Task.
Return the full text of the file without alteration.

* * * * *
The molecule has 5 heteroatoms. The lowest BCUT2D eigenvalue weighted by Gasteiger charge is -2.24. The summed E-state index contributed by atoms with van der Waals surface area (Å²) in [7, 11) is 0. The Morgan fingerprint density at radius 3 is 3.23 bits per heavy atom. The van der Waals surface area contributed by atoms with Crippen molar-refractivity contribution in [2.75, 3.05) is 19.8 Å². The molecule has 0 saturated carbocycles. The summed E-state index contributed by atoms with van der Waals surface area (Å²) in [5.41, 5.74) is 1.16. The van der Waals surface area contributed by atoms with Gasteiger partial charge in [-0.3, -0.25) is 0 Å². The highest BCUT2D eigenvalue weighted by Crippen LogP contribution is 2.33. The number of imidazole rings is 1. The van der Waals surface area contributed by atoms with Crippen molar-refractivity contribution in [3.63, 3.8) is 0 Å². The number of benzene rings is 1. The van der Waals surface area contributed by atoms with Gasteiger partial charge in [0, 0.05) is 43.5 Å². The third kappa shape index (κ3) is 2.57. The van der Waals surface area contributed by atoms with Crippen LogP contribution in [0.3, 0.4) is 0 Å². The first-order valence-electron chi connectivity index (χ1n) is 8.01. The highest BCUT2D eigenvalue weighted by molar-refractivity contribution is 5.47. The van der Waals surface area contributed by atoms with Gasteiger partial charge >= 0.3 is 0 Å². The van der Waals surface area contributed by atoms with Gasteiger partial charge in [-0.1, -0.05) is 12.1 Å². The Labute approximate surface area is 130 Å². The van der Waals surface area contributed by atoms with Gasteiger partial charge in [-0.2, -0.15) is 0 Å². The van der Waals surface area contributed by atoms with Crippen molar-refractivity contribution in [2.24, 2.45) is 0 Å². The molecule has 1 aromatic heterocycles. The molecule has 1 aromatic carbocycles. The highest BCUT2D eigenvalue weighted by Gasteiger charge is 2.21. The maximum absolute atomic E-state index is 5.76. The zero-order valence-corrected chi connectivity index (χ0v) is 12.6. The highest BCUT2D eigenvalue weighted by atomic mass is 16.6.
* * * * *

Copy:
The molecule has 5 heteroatoms. The lowest BCUT2D eigenvalue weighted by Gasteiger charge is -2.24. The summed E-state index contributed by atoms with van der Waals surface area (Å²) in [7, 11) is 0. The Morgan fingerprint density at radius 3 is 3.23 bits per heavy atom. The van der Waals surface area contributed by atoms with Crippen molar-refractivity contribution in [2.75, 3.05) is 19.8 Å². The molecule has 0 saturated carbocycles. The summed E-state index contributed by atoms with van der Waals surface area (Å²) in [5.41, 5.74) is 1.16. The van der Waals surface area contributed by atoms with Gasteiger partial charge in [-0.3, -0.25) is 0 Å². The highest BCUT2D eigenvalue weighted by Crippen LogP contribution is 2.33. The number of imidazole rings is 1. The van der Waals surface area contributed by atoms with Crippen molar-refractivity contribution in [3.63, 3.8) is 0 Å². The number of benzene rings is 1. The van der Waals surface area contributed by atoms with Gasteiger partial charge in [0, 0.05) is 43.5 Å². The third kappa shape index (κ3) is 2.57. The van der Waals surface area contributed by atoms with Crippen LogP contribution in [0.3, 0.4) is 0 Å². The first-order valence-electron chi connectivity index (χ1n) is 8.01. The highest BCUT2D eigenvalue weighted by molar-refractivity contribution is 5.47. The van der Waals surface area contributed by atoms with Gasteiger partial charge >= 0.3 is 0 Å². The van der Waals surface area contributed by atoms with Gasteiger partial charge in [-0.1, -0.05) is 12.1 Å². The Labute approximate surface area is 130 Å². The van der Waals surface area contributed by atoms with Gasteiger partial charge in [-0.2, -0.15) is 0 Å². The van der Waals surface area contributed by atoms with Crippen molar-refractivity contribution in [2.24, 2.45) is 0 Å². The molecule has 1 aromatic heterocycles. The molecule has 1 aromatic carbocycles. The highest BCUT2D eigenvalue weighted by Gasteiger charge is 2.21. The maximum absolute atomic E-state index is 5.76. The zero-order valence-corrected chi connectivity index (χ0v) is 12.6. The highest BCUT2D eigenvalue weighted by atomic mass is 16.6.